︎︎WRITING︎WORK OF ART_ATELIER BRANCUSI



Constantin Brancusi (b. 1876-1957) has long been a revered Parisian artist whose entire studio was bequeathed to the state of France. The breadth of the collection consists of 137 sculptures, 87 bases, 41 drawings, 2 paintings and over a thousand glass-plate negatives & original prints. The continuation of the artwork’s soul, the artist’s mind, all within these walls, live on.



“For Brancusi, the space created as the surrounding for sculpture is as important as the work itself, and it was in his studio that he was best able to do this. The studio became an entity into which he gradually incorporated the ‘doubles’ of his original works, whereby he was more perfectly able to preserve their memory.”

- via Atelier Brancusi





I arrived to the Atelier as the staff dusted off their chairs and repositioned a fresh stack of pamphlets, braced to wade through crowds of people curiously exploring the studio through their iPhones. I knew Paris to be a location of galleries and museums with no shortage of crowds, however I didn’t find myself any more comfortable with it despite the grandiose caliber of each institution. I didn’t even visit the Louvre for this reason. Admittedly, I fantasized about a lonesome experience like the cake I knew I couldn’t bake but wanted anyway. This day was different. To any tourist’s amazement, and for this one time, my fears of anxiously pushing my way to the front were dismissed. I had the glassed-off, windex-polished corridor to myself for several minutes. Even to share that detail doesn’t seem all that impressive, but the several minutes I shared half-past two in the heat of the afternoon were the most calming minutes of my entire time spent in Paris.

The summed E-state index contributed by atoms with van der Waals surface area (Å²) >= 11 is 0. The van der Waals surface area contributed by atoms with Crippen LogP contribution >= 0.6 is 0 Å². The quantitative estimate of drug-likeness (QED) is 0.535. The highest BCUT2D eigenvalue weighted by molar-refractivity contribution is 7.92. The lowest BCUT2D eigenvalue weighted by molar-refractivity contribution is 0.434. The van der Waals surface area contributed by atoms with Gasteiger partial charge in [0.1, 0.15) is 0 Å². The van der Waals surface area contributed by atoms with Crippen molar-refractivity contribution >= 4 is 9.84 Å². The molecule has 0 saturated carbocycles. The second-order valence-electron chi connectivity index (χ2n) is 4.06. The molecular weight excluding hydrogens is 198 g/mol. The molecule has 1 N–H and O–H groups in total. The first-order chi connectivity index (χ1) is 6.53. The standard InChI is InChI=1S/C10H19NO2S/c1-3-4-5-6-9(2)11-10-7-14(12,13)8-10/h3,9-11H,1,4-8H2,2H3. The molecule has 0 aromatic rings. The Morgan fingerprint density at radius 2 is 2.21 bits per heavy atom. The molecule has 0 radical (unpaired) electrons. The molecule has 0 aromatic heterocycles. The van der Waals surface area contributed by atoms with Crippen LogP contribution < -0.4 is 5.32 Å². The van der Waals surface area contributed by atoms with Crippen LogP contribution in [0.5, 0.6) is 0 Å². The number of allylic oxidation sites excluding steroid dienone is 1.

“They assume their place quite naturally, under the peak of the roof meeting the skylight, squeezed against one another like lofty trees in a tropical forest, facing the entrance. ‘This studio is my garden: here I am alone and happy!’ Said Brancusi.”
- via Atelier Brancusi





At the end of his life, Brancusi became enveloped by the spatial relationships of the sculptures within his studio. In fact, if a piece had been sold, Brancusi would replace the void with a plaster copy. The dialog between works and the studio walls became fundamental enough for him to stop creating artworks and to focus on the presentation as a whole.

Why I take to Brancusi is fairly simple: We consider the essence apex. The calm curves and hues of ecru are inviting, but deeply spiritual in the context of the space. As a spatial photographer, my eye is geared to assess a space, react viscerally, and create. Our practice is not quite different, in essence. The abstraction of things, the mere appearance of things, is insufficient. It is the connection between what is at play that reigns. The idea will live on forever, yet luckily for us we have the tangibility of Brancusi to relish in.

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